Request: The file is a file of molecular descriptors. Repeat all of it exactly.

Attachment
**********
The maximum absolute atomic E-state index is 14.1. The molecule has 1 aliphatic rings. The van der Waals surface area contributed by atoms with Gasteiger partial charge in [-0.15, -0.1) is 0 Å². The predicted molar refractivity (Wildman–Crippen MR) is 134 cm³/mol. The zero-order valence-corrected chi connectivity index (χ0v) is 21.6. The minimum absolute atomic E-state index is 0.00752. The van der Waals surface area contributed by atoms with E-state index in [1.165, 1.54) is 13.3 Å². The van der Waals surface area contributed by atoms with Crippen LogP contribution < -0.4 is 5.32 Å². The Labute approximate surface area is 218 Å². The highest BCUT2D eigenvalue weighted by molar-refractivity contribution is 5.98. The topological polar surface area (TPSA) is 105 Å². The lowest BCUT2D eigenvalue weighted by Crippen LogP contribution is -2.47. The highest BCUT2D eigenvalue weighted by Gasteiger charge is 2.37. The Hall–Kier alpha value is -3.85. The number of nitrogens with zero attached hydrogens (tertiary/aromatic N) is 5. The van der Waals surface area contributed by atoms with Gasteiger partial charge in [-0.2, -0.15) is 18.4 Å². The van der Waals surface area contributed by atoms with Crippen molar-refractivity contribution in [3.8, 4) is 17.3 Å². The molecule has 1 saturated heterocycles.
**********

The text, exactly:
The maximum absolute atomic E-state index is 14.1. The molecule has 1 aliphatic rings. The van der Waals surface area contributed by atoms with Gasteiger partial charge in [-0.15, -0.1) is 0 Å². The predicted molar refractivity (Wildman–Crippen MR) is 134 cm³/mol. The zero-order valence-corrected chi connectivity index (χ0v) is 21.6. The minimum absolute atomic E-state index is 0.00752. The van der Waals surface area contributed by atoms with E-state index in [1.165, 1.54) is 13.3 Å². The van der Waals surface area contributed by atoms with Crippen LogP contribution < -0.4 is 5.32 Å². The Labute approximate surface area is 218 Å². The highest BCUT2D eigenvalue weighted by molar-refractivity contribution is 5.98. The topological polar surface area (TPSA) is 105 Å². The lowest BCUT2D eigenvalue weighted by Crippen LogP contribution is -2.47. The highest BCUT2D eigenvalue weighted by Gasteiger charge is 2.37. The Hall–Kier alpha value is -3.85. The number of nitrogens with zero attached hydrogens (tertiary/aromatic N) is 5. The van der Waals surface area contributed by atoms with Gasteiger partial charge in [-0.2, -0.15) is 18.4 Å². The van der Waals surface area contributed by atoms with Crippen molar-refractivity contribution in [3.8, 4) is 17.3 Å². The molecule has 1 saturated heterocycles.